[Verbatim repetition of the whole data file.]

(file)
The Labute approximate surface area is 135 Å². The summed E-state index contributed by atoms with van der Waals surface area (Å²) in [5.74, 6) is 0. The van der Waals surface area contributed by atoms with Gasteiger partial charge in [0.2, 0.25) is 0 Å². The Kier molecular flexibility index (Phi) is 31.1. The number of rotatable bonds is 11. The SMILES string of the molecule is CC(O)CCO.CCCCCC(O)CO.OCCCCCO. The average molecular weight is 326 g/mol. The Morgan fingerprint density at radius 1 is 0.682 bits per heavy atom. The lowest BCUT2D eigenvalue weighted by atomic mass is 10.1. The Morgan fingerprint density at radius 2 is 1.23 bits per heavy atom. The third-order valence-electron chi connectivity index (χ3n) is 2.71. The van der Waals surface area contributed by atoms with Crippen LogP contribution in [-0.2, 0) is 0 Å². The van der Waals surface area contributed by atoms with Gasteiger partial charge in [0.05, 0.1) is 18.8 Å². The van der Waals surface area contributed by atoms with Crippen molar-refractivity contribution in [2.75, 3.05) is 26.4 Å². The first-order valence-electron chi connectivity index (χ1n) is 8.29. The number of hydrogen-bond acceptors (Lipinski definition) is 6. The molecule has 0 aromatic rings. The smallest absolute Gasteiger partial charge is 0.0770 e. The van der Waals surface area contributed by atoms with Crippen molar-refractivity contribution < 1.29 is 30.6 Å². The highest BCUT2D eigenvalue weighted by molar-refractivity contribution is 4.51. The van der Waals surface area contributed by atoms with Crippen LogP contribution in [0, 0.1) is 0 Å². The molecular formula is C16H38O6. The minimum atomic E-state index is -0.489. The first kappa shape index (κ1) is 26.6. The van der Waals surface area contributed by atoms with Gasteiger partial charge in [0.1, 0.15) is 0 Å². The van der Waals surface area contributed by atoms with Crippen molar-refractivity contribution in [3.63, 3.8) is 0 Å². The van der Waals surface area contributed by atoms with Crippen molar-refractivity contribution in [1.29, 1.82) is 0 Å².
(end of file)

The Labute approximate surface area is 135 Å². The summed E-state index contributed by atoms with van der Waals surface area (Å²) in [5.74, 6) is 0. The van der Waals surface area contributed by atoms with Gasteiger partial charge in [0.2, 0.25) is 0 Å². The Kier molecular flexibility index (Phi) is 31.1. The number of rotatable bonds is 11. The SMILES string of the molecule is CC(O)CCO.CCCCCC(O)CO.OCCCCCO. The average molecular weight is 326 g/mol. The Morgan fingerprint density at radius 1 is 0.682 bits per heavy atom. The lowest BCUT2D eigenvalue weighted by atomic mass is 10.1. The Morgan fingerprint density at radius 2 is 1.23 bits per heavy atom. The third-order valence-electron chi connectivity index (χ3n) is 2.71. The van der Waals surface area contributed by atoms with Crippen LogP contribution in [-0.2, 0) is 0 Å². The van der Waals surface area contributed by atoms with Gasteiger partial charge in [0.05, 0.1) is 18.8 Å². The van der Waals surface area contributed by atoms with Crippen molar-refractivity contribution in [2.75, 3.05) is 26.4 Å². The first-order valence-electron chi connectivity index (χ1n) is 8.29. The number of hydrogen-bond acceptors (Lipinski definition) is 6. The molecule has 0 aromatic rings. The smallest absolute Gasteiger partial charge is 0.0770 e. The van der Waals surface area contributed by atoms with Crippen molar-refractivity contribution < 1.29 is 30.6 Å². The highest BCUT2D eigenvalue weighted by molar-refractivity contribution is 4.51. The van der Waals surface area contributed by atoms with Crippen LogP contribution in [0, 0.1) is 0 Å². The molecular formula is C16H38O6. The minimum atomic E-state index is -0.489. The first kappa shape index (κ1) is 26.6. The van der Waals surface area contributed by atoms with Gasteiger partial charge in [0.1, 0.15) is 0 Å². The van der Waals surface area contributed by atoms with Crippen molar-refractivity contribution in [3.63, 3.8) is 0 Å². The van der Waals surface area contributed by atoms with Crippen molar-refractivity contribution in [1.29, 1.82) is 0 Å².